For new riders

The new Ninja 125 (and the Z125) is cradled in a typically Kawasaki trellis frame that apes the 125s bigger stablemates, and helps it to look anything but cheap beam-frame budget.

That sense of big-bike class is carried through the proportions of the bike with a visual balance that could fool you into expecting more capacity lurking within.

Kawasaki have done this with the aim of attracting new riders, who will then stay loyal to the brand as they progress through licencing categories. 

The paintjob and finish further reinforces the classiness, taking the Ninja 125 a long way from flat monotone tedium. Rock up at the pub or café on one, and you can pretty sure there’ll be no sniggering to be heard.


3 out of 5 (3/5)

ABS comes as standard, as do the digital clocks and petal brake discs (Single 290mm petal disc. Caliper: Dual piston up front and single 220 mm petal disc. Caliper: Dual piston on the rear).

The Kawasaki Ninja 125 petal disc

The level of finish is high, the frame projects a quality feel, but it’s a shame the clocks are a little dull. No mode button, no mpg or tank range, and no connectivity. It’s also missing a gear indicator which I would have expected on an entry-level A1 bike. While I’m having a grumble, the mirrors aren’t the best and the brake and clutch levers aren’t span adjustable.

In 2021 Kawasaki will sell you a load of optional extras to upgrade your Ninja 125. Examples include an Arrow exhaust, smoked windscreen, seat cover and engine sliders. 


Engine size 125cc
Engine type Liquid-cooled, four-stroke single
Frame type Tubular diamond, steel
Fuel capacity 11 litres
Seat height 785mm
Bike weight 148kg
Front suspension 37 mm telescopic fork
Rear suspension Uni-Trak, gas-charged shock with adjustable preload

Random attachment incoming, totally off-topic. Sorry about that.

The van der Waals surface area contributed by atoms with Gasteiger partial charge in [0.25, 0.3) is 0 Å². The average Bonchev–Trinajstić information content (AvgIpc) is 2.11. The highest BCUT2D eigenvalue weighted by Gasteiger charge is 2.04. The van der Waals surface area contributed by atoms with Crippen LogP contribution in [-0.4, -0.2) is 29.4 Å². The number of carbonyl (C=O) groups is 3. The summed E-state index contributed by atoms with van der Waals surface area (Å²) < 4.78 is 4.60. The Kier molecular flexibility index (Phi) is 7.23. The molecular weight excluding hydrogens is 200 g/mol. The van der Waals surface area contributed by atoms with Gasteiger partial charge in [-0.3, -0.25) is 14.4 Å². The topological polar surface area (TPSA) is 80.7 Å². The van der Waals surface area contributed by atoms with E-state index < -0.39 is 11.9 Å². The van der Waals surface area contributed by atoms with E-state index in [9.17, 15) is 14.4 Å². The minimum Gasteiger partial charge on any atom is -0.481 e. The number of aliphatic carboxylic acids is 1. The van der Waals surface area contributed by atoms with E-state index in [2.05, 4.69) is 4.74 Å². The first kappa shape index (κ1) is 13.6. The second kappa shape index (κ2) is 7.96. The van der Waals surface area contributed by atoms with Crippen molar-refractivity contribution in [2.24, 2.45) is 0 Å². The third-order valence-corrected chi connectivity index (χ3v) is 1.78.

Front brake Single 290 mm petal disc. Caliper: Dual piston
Rear brake Single 220 mm petal disc. Caliper: Dual piston
Front tyre size 100/80-17M/C 52S
Rear tyre size 130/70-17M/C 62S

Mpg, costs & insurance

Average fuel consumption -
Annual road tax £22
Annual service cost £2,500
New price £4,199
Used price -
Insurance group -
How much to insure?
Warranty term -

Top speed & performance

Max power 15 bhp
Max torque 8.6 ft-lb
Top speed 74 mph
1/4 mile acceleration -
Tank range -

Model history & versions

Model history

  • 2019: Ninja 125 launched.

Owners' reviews for the KAWASAKI NINJA 125 (2019 - on)

2 owners have reviewed their KAWASAKI NINJA 125 (2019 - on) and rated it in a number of areas. Read what they have to say and what they like and dislike about the bike below.

Review your KAWASAKI NINJA 125 (2019 - on)

Summary of owners' reviews

Overall rating: 4.5 out of 5 (4.5/5)
Ride quality & brakes: 5 out of 5 (5/5)
Engine: 5 out of 5 (5/5)
Reliability & build quality: 4.5 out of 5 (4.5/5)
Value vs rivals: 5 out of 5 (5/5)
Equipment: 4 out of 5 (4/5)
Annual servicing cost: £2,500
5 out of 5
30 May 2022 by Jesse Towler

Year: 2020

Annual servicing cost: £2,500

I have done 100.000 miles on my ninja 125

Ride quality & brakes 5 out of 5
Engine 5 out of 5
Reliability & build quality 5 out of 5
Value vs rivals 5 out of 5
Equipment 5 out of 5
4 out of 5 Good Beginner Bike
28 September 2021 by Sam

Year: 2019

Good bike for a beginner, done 4000 so far with no major issues so far. The only problem is with paint on the steering yoke and around the ignition barrel has faded quite early on.

Ride quality & brakes 5 out of 5
Engine 5 out of 5
Reliability & build quality 4 out of 5
Value vs rivals 5 out of 5
Equipment 3 out of 5